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Aaron Burr : conspiracy to treason

Author: Buckner F Melton
Publisher: Princeton, N.J. : Recording for the Blind & Dyslexic, 2003.
Edition/Format:   Audiobook on CD : CD audio : English
Database:WorldCat
Summary:
Aaron Burr remains one of the most darkly compelling figures in early United States history. Best known as the man who killed Alexander Hamilton in a duel at Weehawken, New Jersey, Burr served as a U.S. senator and as Thomas Jefferson's vice president from 1800 to 1804. Before that, he gained a national reputation as a brilliant attorney. [This book] focus[es] on one of the most intriguing chapters in Burr's long  Read more...
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Details

Genre/Form: Trials, litigation, etc
Named Person: Aaron Burr; Aaron Burr
Material Type: Audio book, etc.
Document Type: Sound Recording
All Authors / Contributors: Buckner F Melton
OCLC Number: 51892397
Notes: Originally published: New York : John Wiley & Sons, c2002.
Description: 1 sound disc : digital, mono. ; 4 3/4 in.
Contents: Cauldron --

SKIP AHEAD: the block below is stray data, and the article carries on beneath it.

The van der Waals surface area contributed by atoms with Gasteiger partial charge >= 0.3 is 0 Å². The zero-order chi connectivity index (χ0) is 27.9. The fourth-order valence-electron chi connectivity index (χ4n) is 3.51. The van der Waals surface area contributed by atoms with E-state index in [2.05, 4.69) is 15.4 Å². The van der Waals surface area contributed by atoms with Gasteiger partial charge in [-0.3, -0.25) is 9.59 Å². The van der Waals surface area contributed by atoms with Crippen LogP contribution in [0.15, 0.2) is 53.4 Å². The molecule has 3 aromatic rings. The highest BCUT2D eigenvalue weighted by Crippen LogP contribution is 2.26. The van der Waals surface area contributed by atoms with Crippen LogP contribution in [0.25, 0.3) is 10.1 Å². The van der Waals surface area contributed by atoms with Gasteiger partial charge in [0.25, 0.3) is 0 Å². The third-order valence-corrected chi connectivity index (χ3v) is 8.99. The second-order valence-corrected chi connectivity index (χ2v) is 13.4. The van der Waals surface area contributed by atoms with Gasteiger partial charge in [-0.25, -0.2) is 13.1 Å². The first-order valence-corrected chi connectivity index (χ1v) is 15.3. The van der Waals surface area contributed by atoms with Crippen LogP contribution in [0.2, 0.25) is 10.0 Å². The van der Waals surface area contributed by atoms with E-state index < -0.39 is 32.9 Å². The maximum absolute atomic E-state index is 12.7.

Conspirator --
Plan --
Execution --
Indictment --
Trial --
Epilogue: Villain.
Responsibility: Buckner F. Melton, Jr.

Abstract:

Aaron Burr remains one of the most darkly compelling figures in early United States history. Best known as the man who killed Alexander Hamilton in a duel at Weehawken, New Jersey, Burr served as a U.S. senator and as Thomas Jefferson's vice president from 1800 to 1804. Before that, he gained a national reputation as a brilliant attorney. [This book] focus[es] on one of the most intriguing chapters in Burr's long life. [In the book, the author] explores Aaron Burr's part in one of the most sensational criminal conspiracies in American history. Known as the "Burr Conspiracy," it involved a plan to invade Mexico and set up an independent republic there or, alternately, to get the Western frontiers to cede from the Union and form a separate republic. Although he was ultimately acquitted of the charges against him, Burr was ruined professionally and financially. [He] demystifies the legal issues involved in the case and explores the ethical issues that arose during the trial. He also delves into the relationships lying at the heart of the conspiracy, including those between Burr and Jefferson, Hamilton, and coconspirator General James Wilkinson, commander of the Western United States forces.-Dust jacket.

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Linked Data


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